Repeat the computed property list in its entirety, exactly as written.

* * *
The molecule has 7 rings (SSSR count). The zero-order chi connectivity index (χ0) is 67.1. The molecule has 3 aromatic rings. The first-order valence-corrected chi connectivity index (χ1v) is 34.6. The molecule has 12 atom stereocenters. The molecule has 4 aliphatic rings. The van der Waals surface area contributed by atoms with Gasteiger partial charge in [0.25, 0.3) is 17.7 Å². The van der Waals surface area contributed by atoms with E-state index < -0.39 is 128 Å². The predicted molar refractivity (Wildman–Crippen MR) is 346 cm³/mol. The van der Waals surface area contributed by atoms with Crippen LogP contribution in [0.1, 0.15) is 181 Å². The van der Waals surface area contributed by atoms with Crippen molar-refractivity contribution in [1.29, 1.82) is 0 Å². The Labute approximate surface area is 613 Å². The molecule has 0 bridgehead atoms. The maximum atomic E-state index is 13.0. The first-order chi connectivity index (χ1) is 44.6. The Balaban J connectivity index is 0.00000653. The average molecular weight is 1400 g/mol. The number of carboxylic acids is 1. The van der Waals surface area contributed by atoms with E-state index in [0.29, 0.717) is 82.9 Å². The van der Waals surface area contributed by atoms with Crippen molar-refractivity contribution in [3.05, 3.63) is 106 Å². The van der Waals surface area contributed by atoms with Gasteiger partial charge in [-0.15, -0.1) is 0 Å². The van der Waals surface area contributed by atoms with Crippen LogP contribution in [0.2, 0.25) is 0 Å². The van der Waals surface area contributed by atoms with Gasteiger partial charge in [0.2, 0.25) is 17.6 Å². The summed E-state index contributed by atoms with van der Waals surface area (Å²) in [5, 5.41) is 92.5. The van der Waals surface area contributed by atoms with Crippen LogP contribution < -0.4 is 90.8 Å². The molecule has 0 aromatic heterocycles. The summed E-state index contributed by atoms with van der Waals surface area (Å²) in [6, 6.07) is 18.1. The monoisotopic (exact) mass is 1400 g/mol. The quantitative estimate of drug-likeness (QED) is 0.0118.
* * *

The molecule has 7 rings (SSSR count). The zero-order chi connectivity index (χ0) is 67.1. The molecule has 3 aromatic rings. The first-order valence-corrected chi connectivity index (χ1v) is 34.6. The molecule has 12 atom stereocenters. The molecule has 4 aliphatic rings. The van der Waals surface area contributed by atoms with Gasteiger partial charge in [0.25, 0.3) is 17.7 Å². The van der Waals surface area contributed by atoms with E-state index < -0.39 is 128 Å². The predicted molar refractivity (Wildman–Crippen MR) is 346 cm³/mol. The van der Waals surface area contributed by atoms with Crippen LogP contribution in [0.1, 0.15) is 181 Å². The van der Waals surface area contributed by atoms with Crippen molar-refractivity contribution in [1.29, 1.82) is 0 Å². The Labute approximate surface area is 613 Å². The molecule has 0 bridgehead atoms. The maximum atomic E-state index is 13.0. The first-order chi connectivity index (χ1) is 44.6. The Balaban J connectivity index is 0.00000653. The average molecular weight is 1400 g/mol. The number of carboxylic acids is 1. The van der Waals surface area contributed by atoms with E-state index in [0.29, 0.717) is 82.9 Å². The van der Waals surface area contributed by atoms with Crippen molar-refractivity contribution in [3.05, 3.63) is 106 Å². The van der Waals surface area contributed by atoms with Gasteiger partial charge in [-0.15, -0.1) is 0 Å². The van der Waals surface area contributed by atoms with Crippen LogP contribution in [0.2, 0.25) is 0 Å². The van der Waals surface area contributed by atoms with Gasteiger partial charge in [0.2, 0.25) is 17.6 Å². The summed E-state index contributed by atoms with van der Waals surface area (Å²) in [5, 5.41) is 92.5. The van der Waals surface area contributed by atoms with Crippen LogP contribution < -0.4 is 90.8 Å². The molecule has 0 aromatic heterocycles. The summed E-state index contributed by atoms with van der Waals surface area (Å²) in [6, 6.07) is 18.1. The monoisotopic (exact) mass is 1400 g/mol. The quantitative estimate of drug-likeness (QED) is 0.0118.